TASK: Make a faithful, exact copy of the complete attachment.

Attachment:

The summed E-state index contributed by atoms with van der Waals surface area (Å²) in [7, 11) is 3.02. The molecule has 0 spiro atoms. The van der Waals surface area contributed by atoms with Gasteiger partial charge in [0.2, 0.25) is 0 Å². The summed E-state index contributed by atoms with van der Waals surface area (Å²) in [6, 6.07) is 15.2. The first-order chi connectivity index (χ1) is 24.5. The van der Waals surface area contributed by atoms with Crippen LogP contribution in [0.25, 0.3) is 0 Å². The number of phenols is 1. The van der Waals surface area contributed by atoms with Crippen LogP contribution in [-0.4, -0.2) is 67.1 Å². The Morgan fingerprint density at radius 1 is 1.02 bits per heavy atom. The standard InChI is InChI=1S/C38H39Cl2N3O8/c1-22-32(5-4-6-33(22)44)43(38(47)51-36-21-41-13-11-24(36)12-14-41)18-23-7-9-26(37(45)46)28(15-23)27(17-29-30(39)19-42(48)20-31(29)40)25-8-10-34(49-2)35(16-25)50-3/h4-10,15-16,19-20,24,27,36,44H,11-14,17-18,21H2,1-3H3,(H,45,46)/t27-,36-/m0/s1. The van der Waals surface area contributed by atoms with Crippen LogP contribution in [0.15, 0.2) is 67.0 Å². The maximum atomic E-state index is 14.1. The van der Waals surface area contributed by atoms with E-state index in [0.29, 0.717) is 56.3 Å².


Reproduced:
The summed E-state index contributed by atoms with van der Waals surface area (Å²) in [7, 11) is 3.02. The molecule has 0 spiro atoms. The van der Waals surface area contributed by atoms with Gasteiger partial charge in [0.2, 0.25) is 0 Å². The summed E-state index contributed by atoms with van der Waals surface area (Å²) in [6, 6.07) is 15.2. The first-order chi connectivity index (χ1) is 24.5. The van der Waals surface area contributed by atoms with Crippen LogP contribution in [0.25, 0.3) is 0 Å². The number of phenols is 1. The van der Waals surface area contributed by atoms with Crippen LogP contribution in [-0.4, -0.2) is 67.1 Å². The Morgan fingerprint density at radius 1 is 1.02 bits per heavy atom. The standard InChI is InChI=1S/C38H39Cl2N3O8/c1-22-32(5-4-6-33(22)44)43(38(47)51-36-21-41-13-11-24(36)12-14-41)18-23-7-9-26(37(45)46)28(15-23)27(17-29-30(39)19-42(48)20-31(29)40)25-8-10-34(49-2)35(16-25)50-3/h4-10,15-16,19-20,24,27,36,44H,11-14,17-18,21H2,1-3H3,(H,45,46)/t27-,36-/m0/s1. The van der Waals surface area contributed by atoms with Crippen LogP contribution in [0.15, 0.2) is 67.0 Å². The maximum atomic E-state index is 14.1. The van der Waals surface area contributed by atoms with E-state index in [0.29, 0.717) is 56.3 Å².